Rebel? In March 2021, Microsoft revealed that Chinese hackers had exploited flaws in its Exchange software, quickly dubbed Proxylogon, to steal data from several of its customers. A year and a half later, researchers from the GSTC company warn that two new vulnerabilities called “zero day“, that is, without a patch, is exploited by hackers to spy on emails forwarded by Microsoft Exchange. This warning was confirmed by the publisher a few hours later.
Microsoft Exchange is one of the software that many employees use without knowing it. It is used to centralize all emails received by members of an organization and to forward them to the recipients. It is definitely hiding behind your Outlook mailbox and is used by thousands of companies. Suffice it to say, when this software is targeted by cyberattacks that exploit unknown flaws, many cybersecurity services go into overdrive. With good reason: at the end of the chain, this type of attack makes it possible to spy on the contents of e-mail boxes, distribute malicious software in the company’s network or usurp the identity of the employees of the victim organization. .
RCE, synonymous with danger
If the two errors worry so much, it is because they allow making RCE (remote code execution), a dreaded acronym in the cybersecurity world, as it means the attacker can make changes to the victim’s machine without having physical access to it. In other words, he can launch his entire ranged attack.
As with Proxylogon, malicious individuals exploit vulnerabilities to deploy webshells -Kind of hidden control interfaces that only hackers have access to. Thanks to this tool, they can stay with their victims for a long time to steal data, send emails on behalf of employees of the organization or even spread on the network. Neither the researchers nor Microsoft have yet specified the extent of the damage or the number of victims, but it will probably be highly targeted strategic or industrial espionage campaigns.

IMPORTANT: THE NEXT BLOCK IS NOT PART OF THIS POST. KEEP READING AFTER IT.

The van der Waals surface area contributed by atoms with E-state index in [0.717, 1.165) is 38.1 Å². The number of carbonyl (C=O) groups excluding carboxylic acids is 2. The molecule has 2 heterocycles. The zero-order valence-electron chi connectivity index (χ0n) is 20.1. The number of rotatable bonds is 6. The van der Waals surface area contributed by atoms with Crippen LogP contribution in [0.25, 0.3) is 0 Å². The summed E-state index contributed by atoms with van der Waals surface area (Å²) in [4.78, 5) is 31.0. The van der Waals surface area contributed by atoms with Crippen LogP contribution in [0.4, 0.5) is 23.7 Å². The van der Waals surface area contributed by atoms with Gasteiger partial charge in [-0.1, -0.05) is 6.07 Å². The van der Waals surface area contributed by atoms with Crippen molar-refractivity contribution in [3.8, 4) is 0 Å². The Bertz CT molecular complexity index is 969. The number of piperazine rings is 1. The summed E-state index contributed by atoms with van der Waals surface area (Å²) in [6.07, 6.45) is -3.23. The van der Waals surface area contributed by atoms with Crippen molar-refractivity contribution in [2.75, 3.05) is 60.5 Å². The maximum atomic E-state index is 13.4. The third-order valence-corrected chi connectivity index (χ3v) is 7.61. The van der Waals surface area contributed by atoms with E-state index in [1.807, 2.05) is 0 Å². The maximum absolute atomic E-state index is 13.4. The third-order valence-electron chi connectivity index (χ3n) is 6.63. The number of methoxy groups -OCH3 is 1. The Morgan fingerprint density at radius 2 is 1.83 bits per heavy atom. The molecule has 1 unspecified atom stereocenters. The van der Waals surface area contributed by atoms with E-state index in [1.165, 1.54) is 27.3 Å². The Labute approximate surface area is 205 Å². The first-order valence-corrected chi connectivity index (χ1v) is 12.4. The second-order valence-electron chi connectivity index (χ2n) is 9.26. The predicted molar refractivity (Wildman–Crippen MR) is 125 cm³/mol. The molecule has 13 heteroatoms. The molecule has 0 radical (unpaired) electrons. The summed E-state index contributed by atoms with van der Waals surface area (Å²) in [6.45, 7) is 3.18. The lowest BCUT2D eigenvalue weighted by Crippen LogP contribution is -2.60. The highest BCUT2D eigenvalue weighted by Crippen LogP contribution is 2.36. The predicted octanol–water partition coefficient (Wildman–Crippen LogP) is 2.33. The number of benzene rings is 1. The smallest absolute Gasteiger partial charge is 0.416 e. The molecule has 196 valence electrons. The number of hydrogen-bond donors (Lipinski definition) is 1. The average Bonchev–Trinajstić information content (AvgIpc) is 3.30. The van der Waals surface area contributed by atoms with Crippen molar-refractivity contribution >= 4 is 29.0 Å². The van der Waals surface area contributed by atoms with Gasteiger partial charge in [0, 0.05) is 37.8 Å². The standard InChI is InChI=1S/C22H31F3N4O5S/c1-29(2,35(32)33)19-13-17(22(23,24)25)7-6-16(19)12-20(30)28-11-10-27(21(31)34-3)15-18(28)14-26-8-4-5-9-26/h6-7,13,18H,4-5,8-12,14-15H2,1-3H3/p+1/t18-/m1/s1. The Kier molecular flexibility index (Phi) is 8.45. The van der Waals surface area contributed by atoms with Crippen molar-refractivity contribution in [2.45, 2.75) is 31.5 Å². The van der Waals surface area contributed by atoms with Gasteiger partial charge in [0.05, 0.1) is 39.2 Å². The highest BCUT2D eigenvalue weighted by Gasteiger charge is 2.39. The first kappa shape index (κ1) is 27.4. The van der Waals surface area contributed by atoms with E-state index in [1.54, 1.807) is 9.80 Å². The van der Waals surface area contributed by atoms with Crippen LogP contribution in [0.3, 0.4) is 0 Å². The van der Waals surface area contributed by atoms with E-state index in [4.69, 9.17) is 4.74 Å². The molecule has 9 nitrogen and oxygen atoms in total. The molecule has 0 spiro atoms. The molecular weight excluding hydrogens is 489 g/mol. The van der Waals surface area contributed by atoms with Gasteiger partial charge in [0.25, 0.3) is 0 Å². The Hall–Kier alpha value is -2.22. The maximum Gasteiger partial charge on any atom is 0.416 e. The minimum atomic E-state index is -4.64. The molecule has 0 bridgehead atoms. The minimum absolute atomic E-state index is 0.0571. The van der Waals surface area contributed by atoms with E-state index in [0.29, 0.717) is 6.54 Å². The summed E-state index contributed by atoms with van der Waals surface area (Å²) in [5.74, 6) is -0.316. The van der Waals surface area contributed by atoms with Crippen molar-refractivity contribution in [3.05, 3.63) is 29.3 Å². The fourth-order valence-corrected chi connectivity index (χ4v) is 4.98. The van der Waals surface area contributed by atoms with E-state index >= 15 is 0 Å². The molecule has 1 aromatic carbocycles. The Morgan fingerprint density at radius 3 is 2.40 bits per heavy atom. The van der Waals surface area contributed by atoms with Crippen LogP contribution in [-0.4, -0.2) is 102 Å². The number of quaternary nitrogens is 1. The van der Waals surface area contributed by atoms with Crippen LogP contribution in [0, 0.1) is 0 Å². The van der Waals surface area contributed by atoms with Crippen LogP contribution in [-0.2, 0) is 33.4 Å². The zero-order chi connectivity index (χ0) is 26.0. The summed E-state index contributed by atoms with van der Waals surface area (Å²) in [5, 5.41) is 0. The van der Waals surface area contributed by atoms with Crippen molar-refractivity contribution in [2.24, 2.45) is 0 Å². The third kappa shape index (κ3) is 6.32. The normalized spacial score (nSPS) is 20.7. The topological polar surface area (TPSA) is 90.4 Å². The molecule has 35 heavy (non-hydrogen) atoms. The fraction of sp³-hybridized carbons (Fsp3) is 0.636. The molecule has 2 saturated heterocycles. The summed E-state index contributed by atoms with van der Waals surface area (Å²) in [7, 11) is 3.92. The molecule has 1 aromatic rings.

Microsoft, for its part, tries to mitigate the seriousness of the bug by specifying that it can only be exploited by authenticated attackers, that is, hackers who have previously gained access to a user account at the victim organization. The renowned researcher Kevin Beaumont contradicts this nuance by explaining that it can be any account, making the attack quite easily achievable. Microsoft also specifies that customers of its Exchange Online service (the version it manages itself) do not need to respond because they have already taken the necessary registration and protection measures.
Is Microsoft taking too long to respond?
The security team behind the discovery alerted Microsoft more than 3 weeks ago via the Zero Day Initiative (ZDI), a reward-based zero-day vulnerability reporting program run by Japanese company Trend Micro. Specifically, the latter confirms the seriousness of the error and then contacts the publisher of the vulnerable software. ZDI noted the criticality [la potentielle dangerosité, ndlr] of the two vulnerabilities at 8.8 and 6.3 out of 10 on the CVSS scale commonly used in the industry, it then escalated to Microsoft.
However, after giving Microsoft 3 weeks to deploy a patch, with no success, GTSC researchers decided to publish their findings so that Exchange customers can take appropriate protective measures. They provided some techniques to block attacks while the patch arrives, in addition to showing network administrators a method to check if hackers have already exploited the flaw on their systems. Full details of these procedures can be found on the Bleeping Computer expert website.
To prevent these new flaws from being exploited by anyone, the researchers remained tight-lipped about technical details. They simply explained that they are similar (without being identical) to those known as Proxylogon, which marked the year 2021 and created a real commotion in the cyber security world. Basically, these new bugs go the same way, but take advantage of slightly different design flaws.
China accused again?
According to GTSC researchers, attackers are using a specific webshell known as China Chopper [le hachoir de Chine, ndlr] because it is widely used by hacker groups sponsored by the Chinese state and it would be coded in Chinese. As a result, experts suspect that China was behind the attack campaign, especially since elements of another Chinese tool, called Antsword, are also used by the hackers. To complete this profile of the perfect suspect, Microsoft had formally accused the group of hackers Halfnium, which would be sponsored by the Chinese state, of being the cause of the Proxylogon attacks.
However, the attribution of a cyber attack is not easy because a group from another country could use the tools of Chinese hackers to cover their tracks. But China is known for its aggressive strategy in cyberspace and its relative lack of discretion.